Huh and Reif (2017) have an interesting study of the effect of Medicare Part D on mortality. The abstract is below.
We investigate the implementation of Medicare Part D and estimate that this prescription drug benefit program reduced elderly mortality by 2.2% annually. This was driven primarily by a reduction in cardiovascular mortality, the leading cause of death for the elderly. There was no effect on deaths due to cancer, a condition whose drug treatments are covered under Medicare Part B. We validate these results by demonstrating that the changes in drug utilization following the implementation of Medicare Part D match the mortality patterns we observe. We calculate that the value of the mortality reduction is equal to $5 billion per year.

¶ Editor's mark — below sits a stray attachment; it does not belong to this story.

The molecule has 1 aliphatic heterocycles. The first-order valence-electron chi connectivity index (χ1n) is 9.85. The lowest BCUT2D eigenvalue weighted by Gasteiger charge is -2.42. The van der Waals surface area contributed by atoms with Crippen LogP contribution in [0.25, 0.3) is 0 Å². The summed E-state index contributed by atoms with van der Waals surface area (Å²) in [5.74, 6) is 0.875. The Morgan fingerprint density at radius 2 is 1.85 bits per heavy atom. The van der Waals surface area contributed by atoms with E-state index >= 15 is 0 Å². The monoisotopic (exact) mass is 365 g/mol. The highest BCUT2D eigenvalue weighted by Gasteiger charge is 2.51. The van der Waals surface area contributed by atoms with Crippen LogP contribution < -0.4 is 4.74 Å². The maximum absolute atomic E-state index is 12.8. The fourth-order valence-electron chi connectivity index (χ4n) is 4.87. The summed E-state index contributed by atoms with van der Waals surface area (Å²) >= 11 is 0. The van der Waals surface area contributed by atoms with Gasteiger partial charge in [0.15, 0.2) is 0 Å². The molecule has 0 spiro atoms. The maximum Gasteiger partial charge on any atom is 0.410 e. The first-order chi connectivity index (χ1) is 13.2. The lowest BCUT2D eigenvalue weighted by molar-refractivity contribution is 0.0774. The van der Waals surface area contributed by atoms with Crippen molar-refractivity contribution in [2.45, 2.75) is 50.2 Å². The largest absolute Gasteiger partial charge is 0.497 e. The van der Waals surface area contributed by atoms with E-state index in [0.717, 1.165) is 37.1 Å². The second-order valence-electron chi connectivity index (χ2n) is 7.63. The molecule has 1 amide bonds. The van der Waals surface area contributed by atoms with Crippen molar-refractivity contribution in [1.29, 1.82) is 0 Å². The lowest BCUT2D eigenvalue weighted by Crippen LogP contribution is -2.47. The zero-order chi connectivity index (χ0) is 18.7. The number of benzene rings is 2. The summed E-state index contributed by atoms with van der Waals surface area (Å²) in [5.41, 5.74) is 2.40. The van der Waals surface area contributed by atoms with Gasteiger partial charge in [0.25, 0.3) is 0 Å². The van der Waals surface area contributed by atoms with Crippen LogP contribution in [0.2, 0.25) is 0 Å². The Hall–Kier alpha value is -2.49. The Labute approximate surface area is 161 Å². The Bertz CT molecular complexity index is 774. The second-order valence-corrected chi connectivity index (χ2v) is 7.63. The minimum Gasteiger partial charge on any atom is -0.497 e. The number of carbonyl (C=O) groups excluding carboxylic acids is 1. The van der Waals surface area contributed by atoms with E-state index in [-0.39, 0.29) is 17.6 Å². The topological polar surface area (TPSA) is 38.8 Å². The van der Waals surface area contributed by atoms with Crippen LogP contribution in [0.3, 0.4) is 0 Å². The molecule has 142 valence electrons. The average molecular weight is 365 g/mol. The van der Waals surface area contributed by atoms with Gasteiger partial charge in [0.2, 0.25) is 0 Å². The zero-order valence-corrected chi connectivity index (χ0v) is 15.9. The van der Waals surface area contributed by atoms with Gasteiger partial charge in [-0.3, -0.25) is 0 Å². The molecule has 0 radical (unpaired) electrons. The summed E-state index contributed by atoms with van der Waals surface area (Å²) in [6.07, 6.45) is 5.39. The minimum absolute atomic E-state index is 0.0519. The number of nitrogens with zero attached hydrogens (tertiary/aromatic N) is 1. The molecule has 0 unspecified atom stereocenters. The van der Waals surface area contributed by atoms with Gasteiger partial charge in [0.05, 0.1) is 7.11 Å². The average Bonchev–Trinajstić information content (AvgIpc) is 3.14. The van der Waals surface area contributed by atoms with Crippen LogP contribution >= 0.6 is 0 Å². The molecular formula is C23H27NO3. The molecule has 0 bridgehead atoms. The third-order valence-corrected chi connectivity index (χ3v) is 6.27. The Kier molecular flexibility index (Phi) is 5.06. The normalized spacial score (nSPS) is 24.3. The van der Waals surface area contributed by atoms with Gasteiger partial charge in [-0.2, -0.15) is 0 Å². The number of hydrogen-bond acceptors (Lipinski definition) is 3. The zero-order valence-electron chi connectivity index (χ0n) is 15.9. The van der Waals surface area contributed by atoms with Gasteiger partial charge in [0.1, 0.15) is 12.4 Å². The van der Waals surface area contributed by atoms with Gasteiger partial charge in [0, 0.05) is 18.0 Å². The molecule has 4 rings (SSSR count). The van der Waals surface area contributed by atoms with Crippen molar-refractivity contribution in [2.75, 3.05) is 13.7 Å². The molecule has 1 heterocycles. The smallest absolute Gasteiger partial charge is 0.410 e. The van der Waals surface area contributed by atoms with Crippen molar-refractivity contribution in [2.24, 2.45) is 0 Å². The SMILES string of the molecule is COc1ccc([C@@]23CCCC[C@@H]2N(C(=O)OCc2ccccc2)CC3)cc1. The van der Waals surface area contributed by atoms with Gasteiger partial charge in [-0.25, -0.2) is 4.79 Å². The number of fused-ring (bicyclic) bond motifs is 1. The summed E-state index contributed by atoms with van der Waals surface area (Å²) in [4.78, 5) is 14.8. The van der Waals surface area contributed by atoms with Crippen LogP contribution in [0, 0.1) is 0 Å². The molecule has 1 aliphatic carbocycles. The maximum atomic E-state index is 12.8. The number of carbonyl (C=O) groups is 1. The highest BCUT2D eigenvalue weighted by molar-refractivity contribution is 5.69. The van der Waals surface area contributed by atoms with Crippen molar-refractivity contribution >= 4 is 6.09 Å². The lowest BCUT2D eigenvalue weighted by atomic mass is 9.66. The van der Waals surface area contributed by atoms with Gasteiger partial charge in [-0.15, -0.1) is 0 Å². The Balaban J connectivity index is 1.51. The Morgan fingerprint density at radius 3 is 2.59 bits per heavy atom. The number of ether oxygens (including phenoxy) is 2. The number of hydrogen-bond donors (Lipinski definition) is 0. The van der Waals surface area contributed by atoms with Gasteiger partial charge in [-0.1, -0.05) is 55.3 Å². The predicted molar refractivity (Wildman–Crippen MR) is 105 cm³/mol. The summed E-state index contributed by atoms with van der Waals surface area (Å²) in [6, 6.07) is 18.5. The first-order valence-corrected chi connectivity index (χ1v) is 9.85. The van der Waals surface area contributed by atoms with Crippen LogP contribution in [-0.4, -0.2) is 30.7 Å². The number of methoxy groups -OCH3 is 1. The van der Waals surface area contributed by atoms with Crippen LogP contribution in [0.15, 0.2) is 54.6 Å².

Previous studies have shown that increases in Medicare Part D spending decrease medical spending (i.e., Part A and B). The CBO estimates that a 10% increase in Medicare Part D is correlated with a 2% decrease in medical care spending.
Adding in the results from Huh and Reif, we see that Part D drugs also reduce mortality as well.
- Huh, Jason, and Julian Reif. “Did Medicare Part D Reduce Mortality?.” Journal of Health Economics 53 (2017): 17-37.